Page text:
FREDERICTON – Home bakers may soon have an appliance to easily make their own loaves of sourdough bread.

SOURFEED Tech won the judges’ choice award at the TechStars Startup Weekend, pitching their idea for a consumer device to pre-ferment ingredients for the popular bread.

The event was hosted by the University of New Brunswick in partnership with several organizations including the City of Fredericton and Planet Hatch. Participants began Friday evening and spent 54 hours refining their business ideas before pitching them to a panel of judges late Sunday afternoon.

The winning startup team, comprised of Ramandeep Kaur, Pradibha Chaubhry, and Ashlee Donaher explained that consumption of traditional breads, which contain about 30 ingredients, is declining as people seek simple, healthier options like sourdough. That market includes more than 140 million home bakers in North America.

Kaur said the idea formed when she saw a video of home bakers in Sweden checking their starters into a “sourdough hotel” where the containers are fed and monitored.

“I went home and did a lot of research and realized there’s nothing like this in the market,” she said. “There’s potential because there’s a lot of craze right now in the Silicon Valley about sourdough bread, so we definitely can pull this off.”

Sourdough bread is experiencing a rise in popularity along with other fermented products, like kombucha and craft beer. It’s a type of bread that offers a unique taste along with health benefits.

The process to make sourdough begins with placing a mixture of flour, water and yeast in a jar to ferment. These ingredients need to be regularly refreshed by adding more of the ingredients for about a week.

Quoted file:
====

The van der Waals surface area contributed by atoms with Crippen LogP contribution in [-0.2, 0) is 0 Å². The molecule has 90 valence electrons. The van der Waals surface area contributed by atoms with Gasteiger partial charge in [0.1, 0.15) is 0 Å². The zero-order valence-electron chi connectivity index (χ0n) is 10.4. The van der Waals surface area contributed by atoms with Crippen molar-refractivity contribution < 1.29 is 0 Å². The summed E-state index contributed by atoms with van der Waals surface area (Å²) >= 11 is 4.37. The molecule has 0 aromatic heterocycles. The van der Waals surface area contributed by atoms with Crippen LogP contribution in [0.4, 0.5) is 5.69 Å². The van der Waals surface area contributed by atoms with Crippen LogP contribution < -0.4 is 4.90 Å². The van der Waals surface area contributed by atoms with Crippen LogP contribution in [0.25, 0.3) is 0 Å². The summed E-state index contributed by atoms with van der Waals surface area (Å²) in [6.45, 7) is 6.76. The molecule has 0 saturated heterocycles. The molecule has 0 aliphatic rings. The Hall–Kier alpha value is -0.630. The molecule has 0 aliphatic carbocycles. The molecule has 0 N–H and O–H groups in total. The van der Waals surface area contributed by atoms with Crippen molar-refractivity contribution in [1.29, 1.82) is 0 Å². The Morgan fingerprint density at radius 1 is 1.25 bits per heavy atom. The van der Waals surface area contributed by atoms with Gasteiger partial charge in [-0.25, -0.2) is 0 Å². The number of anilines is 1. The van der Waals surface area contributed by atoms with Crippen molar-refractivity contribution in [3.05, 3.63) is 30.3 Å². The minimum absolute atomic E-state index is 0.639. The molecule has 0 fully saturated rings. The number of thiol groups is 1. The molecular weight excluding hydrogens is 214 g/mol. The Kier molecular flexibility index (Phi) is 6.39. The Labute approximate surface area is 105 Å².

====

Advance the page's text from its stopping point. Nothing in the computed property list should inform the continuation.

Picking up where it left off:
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Chaubhry and Donaher, who have backgrounds in biotech, joined Kaur to pursue the idea.

“We want to provide the culture of people eating bread which is healthier for them, so definitely we would be looking into making a model,” Kaur said.

The company is working to develop a smart starter feeder to prepare sourdough without regular attention. At around $100 per unit, the device would be targeted to consumers as a home appliance.

The entrepreneurs reached out to different commercial bakers in the city, who liked the concept given the lack of consumer-grade equipment.

The startup’s model includes plans for online, direct-to-consumer sales while partnering with health clubs and baking influencers to reach their target audience and promote the product.

The next steps for the venture include developing a prototype and launching a Kickstarter campaign to fund the product launch. The company is already accepting preorders.

Donaher said preliminary research found a strong interest in the appliance.

“We surveyed a few people locally and about 50 percent of the people we spoke to bake their own bread or are interested in baking their own bread,” she said.

SOURFEED Tech faced off against a variety of startups, including a platform to help companies hire software developers, a cultural food sales and order system, and a company making stuffed animals from recycled clothes. The smart starter ideas drew praise from the panel of judges, comprised of local business leaders.

“It just seemed unbelievable that there’s not a product like this on the market,” said Krista Ross, CEO of the Fredericton Chamber of Commerce.

Jeff Thompson, an entrepreneur and former software developer, suggested the startup spend more time refining the concept before prototyping and look to see if others are attempting this on the consumer side.

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“You’re not so close to it that this has to be the idea,” he said.



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